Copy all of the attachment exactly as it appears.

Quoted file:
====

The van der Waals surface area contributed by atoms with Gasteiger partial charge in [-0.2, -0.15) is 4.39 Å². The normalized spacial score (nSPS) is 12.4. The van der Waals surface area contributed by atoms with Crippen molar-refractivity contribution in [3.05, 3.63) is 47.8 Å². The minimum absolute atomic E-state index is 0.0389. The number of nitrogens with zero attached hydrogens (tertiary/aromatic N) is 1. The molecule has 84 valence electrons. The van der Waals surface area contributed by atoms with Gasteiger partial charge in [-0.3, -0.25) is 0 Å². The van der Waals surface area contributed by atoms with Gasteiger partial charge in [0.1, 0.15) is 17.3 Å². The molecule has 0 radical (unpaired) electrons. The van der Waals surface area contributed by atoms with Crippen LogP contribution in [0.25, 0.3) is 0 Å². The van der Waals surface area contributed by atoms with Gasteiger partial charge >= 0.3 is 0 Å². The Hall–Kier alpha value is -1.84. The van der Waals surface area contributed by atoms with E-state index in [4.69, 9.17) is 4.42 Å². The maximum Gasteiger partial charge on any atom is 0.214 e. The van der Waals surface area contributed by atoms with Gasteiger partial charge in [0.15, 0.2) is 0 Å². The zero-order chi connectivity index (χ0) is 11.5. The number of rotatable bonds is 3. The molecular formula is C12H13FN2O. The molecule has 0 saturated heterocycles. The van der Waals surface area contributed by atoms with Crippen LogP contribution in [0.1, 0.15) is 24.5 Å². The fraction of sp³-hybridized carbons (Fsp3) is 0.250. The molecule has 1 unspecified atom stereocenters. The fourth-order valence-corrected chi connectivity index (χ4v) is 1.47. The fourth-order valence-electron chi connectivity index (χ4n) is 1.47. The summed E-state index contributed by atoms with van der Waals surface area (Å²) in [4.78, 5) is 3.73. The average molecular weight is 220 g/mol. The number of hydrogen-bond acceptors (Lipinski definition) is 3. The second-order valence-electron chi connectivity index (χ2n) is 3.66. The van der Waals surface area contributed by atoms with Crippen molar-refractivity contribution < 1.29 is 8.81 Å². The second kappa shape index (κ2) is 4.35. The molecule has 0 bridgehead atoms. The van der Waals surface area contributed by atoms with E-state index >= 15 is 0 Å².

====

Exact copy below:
The van der Waals surface area contributed by atoms with Gasteiger partial charge in [-0.2, -0.15) is 4.39 Å². The normalized spacial score (nSPS) is 12.4. The van der Waals surface area contributed by atoms with Crippen molar-refractivity contribution in [3.05, 3.63) is 47.8 Å². The minimum absolute atomic E-state index is 0.0389. The number of nitrogens with zero attached hydrogens (tertiary/aromatic N) is 1. The molecule has 84 valence electrons. The van der Waals surface area contributed by atoms with Gasteiger partial charge in [-0.3, -0.25) is 0 Å². The van der Waals surface area contributed by atoms with Gasteiger partial charge in [0.1, 0.15) is 17.3 Å². The molecule has 0 radical (unpaired) electrons. The van der Waals surface area contributed by atoms with Crippen LogP contribution in [0.25, 0.3) is 0 Å². The van der Waals surface area contributed by atoms with Gasteiger partial charge >= 0.3 is 0 Å². The Hall–Kier alpha value is -1.84. The van der Waals surface area contributed by atoms with E-state index in [4.69, 9.17) is 4.42 Å². The maximum Gasteiger partial charge on any atom is 0.214 e. The van der Waals surface area contributed by atoms with Gasteiger partial charge in [0.15, 0.2) is 0 Å². The zero-order chi connectivity index (χ0) is 11.5. The number of rotatable bonds is 3. The molecular formula is C12H13FN2O. The molecule has 0 saturated heterocycles. The van der Waals surface area contributed by atoms with Crippen LogP contribution in [0.1, 0.15) is 24.5 Å². The fraction of sp³-hybridized carbons (Fsp3) is 0.250. The molecule has 1 unspecified atom stereocenters. The fourth-order valence-corrected chi connectivity index (χ4v) is 1.47. The fourth-order valence-electron chi connectivity index (χ4n) is 1.47. The summed E-state index contributed by atoms with van der Waals surface area (Å²) in [4.78, 5) is 3.73. The average molecular weight is 220 g/mol. The number of hydrogen-bond acceptors (Lipinski definition) is 3. The second-order valence-electron chi connectivity index (χ2n) is 3.66. The van der Waals surface area contributed by atoms with Crippen molar-refractivity contribution < 1.29 is 8.81 Å². The second kappa shape index (κ2) is 4.35. The molecule has 0 bridgehead atoms. The van der Waals surface area contributed by atoms with E-state index >= 15 is 0 Å².